This is not a story about Jack the Ripper. The year is 1888 and London is living in fear and with a morbid fascination of the serial killer but there is another killer on the loose. When remains are discovered on the construction site for Scotland Yard, police are eager to pin them on Jack. But when more parts are found, it becomes clear to Dr Thomas Bond that the deaths are not connected. The doctor, in a bid to overcome his insomnia, spends his nights in the city's opium dens. One night he observes a strange man who watches the addicts as they slumber; a man who could be the link to solving the Thames Torso Murders as they were to become known.
For a year so well known for Jack the Ripper, it is interesting to note that there were other murders, just as terrifying, taking place within London. The concept of Mayhem lies within the sense of "mayhem and wickedness" that spread throughout the city. That something else, an ancient and dark evil, may have influenced those already criminally inclined, to act out. Jack is just a side story, as although Dr Bond was involved in both cases, this is a slightly more supernatural theory behind the Thames Torso Murders, based on historical events.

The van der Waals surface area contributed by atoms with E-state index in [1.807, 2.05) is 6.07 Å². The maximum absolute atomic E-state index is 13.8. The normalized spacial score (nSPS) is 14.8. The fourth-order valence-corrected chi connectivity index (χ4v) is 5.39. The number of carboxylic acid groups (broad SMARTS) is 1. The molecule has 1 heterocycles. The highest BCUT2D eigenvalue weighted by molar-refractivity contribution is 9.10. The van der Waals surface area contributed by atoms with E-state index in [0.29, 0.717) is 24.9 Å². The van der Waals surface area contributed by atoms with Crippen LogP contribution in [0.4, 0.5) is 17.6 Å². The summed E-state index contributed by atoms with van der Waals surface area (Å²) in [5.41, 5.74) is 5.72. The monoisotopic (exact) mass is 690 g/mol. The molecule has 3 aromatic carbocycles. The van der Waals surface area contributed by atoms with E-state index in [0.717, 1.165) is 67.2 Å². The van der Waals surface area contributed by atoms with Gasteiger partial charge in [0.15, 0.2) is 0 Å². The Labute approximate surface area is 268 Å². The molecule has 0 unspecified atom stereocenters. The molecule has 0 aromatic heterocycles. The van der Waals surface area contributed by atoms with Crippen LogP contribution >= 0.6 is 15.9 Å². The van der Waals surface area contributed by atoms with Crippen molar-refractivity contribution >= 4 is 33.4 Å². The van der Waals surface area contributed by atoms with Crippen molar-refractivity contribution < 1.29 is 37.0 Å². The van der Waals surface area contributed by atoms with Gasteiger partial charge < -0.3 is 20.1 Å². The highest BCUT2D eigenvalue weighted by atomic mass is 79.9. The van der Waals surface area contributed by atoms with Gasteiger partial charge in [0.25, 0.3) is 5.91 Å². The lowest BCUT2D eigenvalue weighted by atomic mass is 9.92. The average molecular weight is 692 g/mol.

I'm pretty sure all the newspaper clippings within the text are taken from actual historical records. Dr Bond's observations on Jack the Ripper definitely are, and a few of the others can be found amongst those collated by Ripper enthusiasts. I kind of love old newspaper reports so this was a nice touch, although they have been cropped down. I definitely think it will appeal to fans of Lloyd Shepherd's style of historical fiction with a twist.
The main problem for me was that the story lost momentum about half way through. At the start of part two, it is pretty much revealed who and what is responsible for the crimes. Sometimes I don't mind this, but there wasn't enough suspense in Dr Bond's investigation. He gets an inkling quite quickly but dismisses it and I started to get annoyed that he wasn't following his instincts.
The beauty of these kinds of books is that they introduce you to little moments of history you might otherwise overlook and I find they lead me into reading up more on the subject. I went on to find out more about Dr Bond; he really was an insomniac who was driven to narcotics.
Review copy provided by publisher.
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